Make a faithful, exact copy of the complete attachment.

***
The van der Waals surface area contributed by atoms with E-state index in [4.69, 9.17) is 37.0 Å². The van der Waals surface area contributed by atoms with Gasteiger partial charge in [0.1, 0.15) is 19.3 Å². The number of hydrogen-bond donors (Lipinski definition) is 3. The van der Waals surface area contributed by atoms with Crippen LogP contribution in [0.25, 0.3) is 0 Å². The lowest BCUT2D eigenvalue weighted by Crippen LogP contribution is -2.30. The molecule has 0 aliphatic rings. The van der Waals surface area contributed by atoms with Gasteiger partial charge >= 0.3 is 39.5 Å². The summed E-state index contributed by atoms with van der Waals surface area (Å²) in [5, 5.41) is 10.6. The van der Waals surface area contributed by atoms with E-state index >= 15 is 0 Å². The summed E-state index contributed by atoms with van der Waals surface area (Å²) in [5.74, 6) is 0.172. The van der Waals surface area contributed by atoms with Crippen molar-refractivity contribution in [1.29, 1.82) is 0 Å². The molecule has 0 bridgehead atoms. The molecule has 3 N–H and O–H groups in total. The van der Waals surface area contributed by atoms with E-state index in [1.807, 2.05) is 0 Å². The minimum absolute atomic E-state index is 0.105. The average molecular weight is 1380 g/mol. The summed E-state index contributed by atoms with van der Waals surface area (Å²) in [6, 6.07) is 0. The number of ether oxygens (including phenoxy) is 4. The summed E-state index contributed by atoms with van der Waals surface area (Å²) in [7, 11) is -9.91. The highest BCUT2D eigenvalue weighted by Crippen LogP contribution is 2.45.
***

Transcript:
The van der Waals surface area contributed by atoms with E-state index in [4.69, 9.17) is 37.0 Å². The van der Waals surface area contributed by atoms with Gasteiger partial charge in [0.1, 0.15) is 19.3 Å². The number of hydrogen-bond donors (Lipinski definition) is 3. The van der Waals surface area contributed by atoms with Crippen LogP contribution in [0.25, 0.3) is 0 Å². The lowest BCUT2D eigenvalue weighted by Crippen LogP contribution is -2.30. The molecule has 0 aliphatic rings. The van der Waals surface area contributed by atoms with Gasteiger partial charge >= 0.3 is 39.5 Å². The summed E-state index contributed by atoms with van der Waals surface area (Å²) in [5, 5.41) is 10.6. The van der Waals surface area contributed by atoms with E-state index >= 15 is 0 Å². The summed E-state index contributed by atoms with van der Waals surface area (Å²) in [5.74, 6) is 0.172. The van der Waals surface area contributed by atoms with Crippen molar-refractivity contribution in [1.29, 1.82) is 0 Å². The molecule has 0 bridgehead atoms. The molecule has 3 N–H and O–H groups in total. The van der Waals surface area contributed by atoms with E-state index in [1.807, 2.05) is 0 Å². The minimum absolute atomic E-state index is 0.105. The average molecular weight is 1380 g/mol. The summed E-state index contributed by atoms with van der Waals surface area (Å²) in [6, 6.07) is 0. The number of ether oxygens (including phenoxy) is 4. The summed E-state index contributed by atoms with van der Waals surface area (Å²) in [7, 11) is -9.91. The highest BCUT2D eigenvalue weighted by Crippen LogP contribution is 2.45.